Unforgettable: Long Ago San Diego

In search of the unwanted

This land is mine: The Cupeño removal of 1903, part two of four

U.S. government didn’t fool Cecilio Blacktooth.

The blackest of crimes committed against Warner Ranch Indians.

This land is mine: The Cupeño removal of 1903, part one of four

Visitors to the Indian village at Kupa were often struck by the silence. No loud voices, no sudden shouts. Even children played quietly. A stillness spread from the bowl-shaped Valle de San Jose below, past ...

Langtry Comes to San Diego

Part two of two | Read part one

The first time her acting company toured the West Coast, Lillie Langtry skipped San Diego. That flea-bit Podunk wasn’t up to snuff. In 1888, she booked May 4 and 5, at the Louis Opera House, ...

The Jersey Lily comes to San Diego

Part one of two: Becoming an actor

When the world’s most beautiful woman came to town.

Little man with a big gun

The Strange Case of Mr. Wallace Leach, Part Two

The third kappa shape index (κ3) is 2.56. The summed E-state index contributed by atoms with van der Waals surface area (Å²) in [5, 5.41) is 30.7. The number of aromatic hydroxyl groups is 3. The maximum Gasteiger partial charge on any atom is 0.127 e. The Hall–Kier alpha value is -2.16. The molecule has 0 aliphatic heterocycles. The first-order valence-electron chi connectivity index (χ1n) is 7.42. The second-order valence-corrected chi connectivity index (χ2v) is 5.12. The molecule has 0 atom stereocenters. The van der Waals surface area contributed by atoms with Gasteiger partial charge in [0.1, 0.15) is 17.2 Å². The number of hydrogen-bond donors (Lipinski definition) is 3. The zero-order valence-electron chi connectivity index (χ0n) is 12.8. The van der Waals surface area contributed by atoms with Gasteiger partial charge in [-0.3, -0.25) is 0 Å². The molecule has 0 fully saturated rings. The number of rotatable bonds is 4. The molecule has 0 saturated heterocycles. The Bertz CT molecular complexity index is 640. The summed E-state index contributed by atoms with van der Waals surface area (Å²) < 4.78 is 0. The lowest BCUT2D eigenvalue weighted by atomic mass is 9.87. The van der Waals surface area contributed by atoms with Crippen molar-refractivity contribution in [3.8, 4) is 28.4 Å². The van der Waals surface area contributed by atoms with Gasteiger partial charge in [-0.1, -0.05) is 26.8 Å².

Wallace Leach barged into the Occidental Hotel bar with a broken nose and a powerful thirst. He was in San Francisco on business, he said, but was out for revenge. He came to hire a ...

The Strange Case of Mr. Wallace Leach

Part One: “Circular Insanity”

The sun over Coronado said 3 p.m. Wallace Leach bumbled out the side door of the Horton House bar and shielded his eyes from the glare. Though a snappy dresser — he was one of ...

Hurlers and the behind in Lockling Square

Boys of summer, 1880 edition

Bay City’s taking on The Resolutes today at Lockling Square. As the players warm up, some shout encouragement, but most stand stiff. They toss and catch the ball with affected grace, as if posing for ...

History out the corner of your eye

Place, people, and change with Asian Story Theatre’s Stories of the Sun Café

Asian Story Theatre’s Stories of the Sun Café runs three performances through the weekend of June 27-29. Written by Kent Brisby, who researched the subject with Joyce Teague for two years, the piece is the ...

Those damn beehives!

Hattie Ada Dougherty granted a license to burn

Back in 1888, Hattie “Ada” Dougherty had a ranch between Japatul and Sacatera, southeast of Alpine. She wanted to clear some land for ploughing but couldn’t. Her neighbor, an old, unnamed man had some of ...

The Press War

Women compel men to think — that’s what Clara Foltz said.

Clara Foltz must have lived at least nine lives. A descendant of Daniel Boone, she was a wife, until her husband abandoned her and their four children. She was the first woman to practice law ...

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